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Scott Eblin offers his take on lessons in the news and his advice on your pressing leadership questions.

How to Work with Someone Like Joe Lieberman

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At this point, Joe Lieberman is starting to remind me of Lucy in the Peanuts comic strip. Remember the long running bit about how she'd promise to hold the football for Charlie Brown so he could kick it and then she'd snatch it away at the last minute leaving him flat on his back? My guess is that's how Senate Majority Leader Harry Reid and his colleagues are feeling about Lieberman right about now. Yay, we have a public option in the health care bill! No, wait, we don't. Lieberman is going to filibuster a bill with a public option. That's OK, we can put in a provision to offer Medicare to those 55 and older. Yeah, that'll work. Uh, no apparently not. Lieberman's against it now even though he was for it three months ago.

Before we go any further, let me say that the point of this post is not to argue the pros and cons of the health care bill. The question I'm interested in today is how do you work with someone like Joe Lieberman who, just when you think you've got everything lined up, throws a wrench in the gears at the last minute and then does it again (and again and again)? It's a pertinent question, I think, because most people have a Joe Lieberman in their workplace. How do you deal with this kind of person?

I've actually had a number of coaching conversations this year about this topic. Before I get to a list of what might work, here are some things that I'm pretty sure don't work. First, threats usually don't work. Why? Because they usually can't or won't be backed up and your local Joe knows that. Second, anger doesn't usually work. Why? Because a lot of the time Joe is just trying to provoke a response to prove he's a player. Anger fills that desire beautifully. Finally, ignoring Joe doesn't work. Why? Because if you ignore Joe, he's going to bide his time and wait until you think you've got it all wrapped up to spring a move that reminds you he's still there.

So, what does seem to work with the Joes of the world? Here's a short list:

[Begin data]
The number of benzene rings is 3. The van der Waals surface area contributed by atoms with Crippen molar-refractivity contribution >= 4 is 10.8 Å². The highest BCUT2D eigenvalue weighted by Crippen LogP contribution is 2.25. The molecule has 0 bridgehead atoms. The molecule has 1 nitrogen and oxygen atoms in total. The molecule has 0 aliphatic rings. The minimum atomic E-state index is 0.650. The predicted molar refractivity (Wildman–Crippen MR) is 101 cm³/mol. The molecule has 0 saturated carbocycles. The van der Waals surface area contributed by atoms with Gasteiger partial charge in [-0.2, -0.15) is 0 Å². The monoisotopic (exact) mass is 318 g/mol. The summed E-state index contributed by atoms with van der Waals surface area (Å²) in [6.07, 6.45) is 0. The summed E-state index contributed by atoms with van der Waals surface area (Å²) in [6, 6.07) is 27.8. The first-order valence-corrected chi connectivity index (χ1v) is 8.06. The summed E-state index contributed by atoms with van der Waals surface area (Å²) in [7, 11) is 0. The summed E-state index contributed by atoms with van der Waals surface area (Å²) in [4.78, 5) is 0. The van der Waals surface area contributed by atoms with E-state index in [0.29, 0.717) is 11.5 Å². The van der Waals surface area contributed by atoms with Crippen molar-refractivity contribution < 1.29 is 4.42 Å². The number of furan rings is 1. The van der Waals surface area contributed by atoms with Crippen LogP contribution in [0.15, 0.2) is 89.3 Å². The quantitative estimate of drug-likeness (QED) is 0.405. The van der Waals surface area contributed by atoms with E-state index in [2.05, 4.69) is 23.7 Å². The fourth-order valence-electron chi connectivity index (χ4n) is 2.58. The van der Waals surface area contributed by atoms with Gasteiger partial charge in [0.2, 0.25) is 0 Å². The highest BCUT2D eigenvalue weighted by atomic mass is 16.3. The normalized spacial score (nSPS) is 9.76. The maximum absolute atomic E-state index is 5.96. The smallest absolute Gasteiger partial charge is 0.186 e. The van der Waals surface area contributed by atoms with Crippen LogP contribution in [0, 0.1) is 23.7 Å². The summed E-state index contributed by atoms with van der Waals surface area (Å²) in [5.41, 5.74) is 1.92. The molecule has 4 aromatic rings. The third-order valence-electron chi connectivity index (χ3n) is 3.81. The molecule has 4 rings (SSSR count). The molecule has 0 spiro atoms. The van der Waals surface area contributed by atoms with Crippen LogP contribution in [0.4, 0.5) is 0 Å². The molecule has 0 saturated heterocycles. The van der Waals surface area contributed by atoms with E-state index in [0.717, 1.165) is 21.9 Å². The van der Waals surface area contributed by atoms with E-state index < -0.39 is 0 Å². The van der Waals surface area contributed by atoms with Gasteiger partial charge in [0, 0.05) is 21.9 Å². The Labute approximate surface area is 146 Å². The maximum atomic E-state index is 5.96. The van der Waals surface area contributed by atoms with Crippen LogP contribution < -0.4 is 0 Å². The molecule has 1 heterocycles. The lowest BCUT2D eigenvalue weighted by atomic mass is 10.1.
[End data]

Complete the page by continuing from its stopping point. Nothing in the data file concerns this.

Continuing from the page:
1. Remember it's not about you. It's about Joe. To deal with him, you're going to need to get over your pity party about how unfair and unreasonable he is and start thinking like Joe.

2. Assume that you're Joe. As uber coach Tim Gallwey would suggest, as Joe, ask yourself three questions:

  • What do I think?
  • How do I feel?
  • What do I want?

3. Give some extra time to thinking about what Joe wants. Here's a big clue. What he wants is a lot more connected to how he feels than to what he thinks. To deal with Joe, you're going to have to accommodate his emotional needs. Does he feel prideful, wronged, ignored, anxious, vindictive or something else? Whatever it is, his wants and his actions are going to flow from that emotional state. To deal with Joe effectively, you're going to have to get ahead of the curve in making some educated guesses about what he wants.

4. Make Joe feel loved. When you get down to it, that's what most everybody wants. (Even Lucy. Remember her jones for Schroeder?) How do you make someone feel loved in the workplace? (In ways that won't get you sued?) You ask them what they think. You bring them in the tent. You include them early and work to incorporate some of their ideas.

5. Keep your cool. In spite of your best efforts, Joe is still likely to do things that tick you off. When he does, take a deep breath, remember what you're trying to accomplish and resist the urge to go ballistic. That just encourages Joe.

What are your experiences in working with a Joe? What's worked? What mistakes have you made? What's got you stuck?

Executive coach Scott Eblin’s goal is to help you succeed at the next level of leadership. Throughout the week, he’ll offer his take on the leadership lessons in the news and his advice on your most pressing leadership questions. A former government executive, Scott is a graduate of Harvard’s Kennedy School of Government and is the author of The Next Level: What Insiders Know About Executive Success.

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